Yes, and I strongly believe that to encourage this whole process again there is a very good olive branch from the government. Government promises that the PIB is actually viable; the industry needs to give this opportunity a chance. Everybody needs to unite and an environment must be created which will enable a very genuine and very deep conversation. It is not just going to be between government and the IOCs. It is going to be between government, IOCs, Nigerian Independents, civil liberty organisations and regulatory agencies. Everybody is a stakeholder in the Nigerian petroleum industry. The state of Nigeria needs a PIB as soon as possible.

How would you say uncertainty over the approval of the PIB has affected the industry?

No doubt it has, simply because of the uncertainties in which people are not able to determine what will happen to their investments, and justifiably so, in some circumstances investments are delayed. There are other parts of the world where brilliant opportunities are available. Look at places like Tanzania and Mozambique where investment cannot wait to have a home. There are places seeking investment with more investor friendly laws and regulation, obviously investment goes to these areas. I think that is the thing that Nigeria has missed these last five years. There has been no enabling environment to invest. Because of that, investments have been held back, generally, and in that process of being held back opportunities elsewhere have materialised. This is the current situation, I just wish I was in the position where I could influence this and make it progress quicker and easier.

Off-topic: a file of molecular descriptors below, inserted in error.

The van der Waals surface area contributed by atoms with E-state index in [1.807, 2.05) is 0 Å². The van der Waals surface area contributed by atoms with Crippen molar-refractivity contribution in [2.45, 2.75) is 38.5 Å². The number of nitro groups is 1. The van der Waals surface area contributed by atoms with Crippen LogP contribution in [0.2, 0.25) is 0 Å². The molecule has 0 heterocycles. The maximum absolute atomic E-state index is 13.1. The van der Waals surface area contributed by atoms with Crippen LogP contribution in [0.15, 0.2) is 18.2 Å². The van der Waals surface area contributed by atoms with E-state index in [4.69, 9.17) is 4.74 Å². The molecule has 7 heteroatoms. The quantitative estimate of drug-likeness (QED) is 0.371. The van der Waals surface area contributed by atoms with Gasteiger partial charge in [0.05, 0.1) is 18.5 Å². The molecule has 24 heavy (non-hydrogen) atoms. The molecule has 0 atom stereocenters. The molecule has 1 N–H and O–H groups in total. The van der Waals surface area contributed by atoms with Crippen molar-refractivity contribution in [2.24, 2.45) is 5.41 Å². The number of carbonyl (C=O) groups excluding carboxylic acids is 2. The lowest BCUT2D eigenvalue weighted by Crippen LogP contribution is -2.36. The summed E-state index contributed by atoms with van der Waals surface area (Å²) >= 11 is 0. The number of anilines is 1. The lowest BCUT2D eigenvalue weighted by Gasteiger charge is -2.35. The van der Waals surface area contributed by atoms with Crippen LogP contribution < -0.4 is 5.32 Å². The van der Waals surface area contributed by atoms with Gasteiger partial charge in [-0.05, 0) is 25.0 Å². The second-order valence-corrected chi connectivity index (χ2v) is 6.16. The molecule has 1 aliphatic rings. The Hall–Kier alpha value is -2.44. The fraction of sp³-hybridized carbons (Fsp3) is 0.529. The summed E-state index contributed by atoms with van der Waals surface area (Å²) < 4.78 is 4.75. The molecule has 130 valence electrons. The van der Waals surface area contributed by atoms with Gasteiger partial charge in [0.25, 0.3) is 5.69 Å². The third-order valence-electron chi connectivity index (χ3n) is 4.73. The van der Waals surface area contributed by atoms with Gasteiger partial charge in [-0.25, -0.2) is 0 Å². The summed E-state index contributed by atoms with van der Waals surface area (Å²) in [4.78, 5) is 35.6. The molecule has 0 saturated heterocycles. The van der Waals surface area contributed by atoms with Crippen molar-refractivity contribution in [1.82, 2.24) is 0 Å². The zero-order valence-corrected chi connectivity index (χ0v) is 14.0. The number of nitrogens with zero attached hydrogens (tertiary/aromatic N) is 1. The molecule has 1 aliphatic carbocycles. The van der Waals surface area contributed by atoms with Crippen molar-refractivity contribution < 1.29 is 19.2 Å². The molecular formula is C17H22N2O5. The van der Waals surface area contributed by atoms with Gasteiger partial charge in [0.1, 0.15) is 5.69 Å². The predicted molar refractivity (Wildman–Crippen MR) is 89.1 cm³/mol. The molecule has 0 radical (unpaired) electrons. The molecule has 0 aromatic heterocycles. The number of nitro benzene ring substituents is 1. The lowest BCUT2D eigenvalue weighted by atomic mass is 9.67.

I would like to talk about NDEP Plc and its operating company Niger Delta Petroleum Resources Ltd (NDPR) and its newly acquired license to operate a new mini refinery. What will this milestone mean not only for the company, but also for the indigenous companies and the national industry? It is by itself a great message of confidence.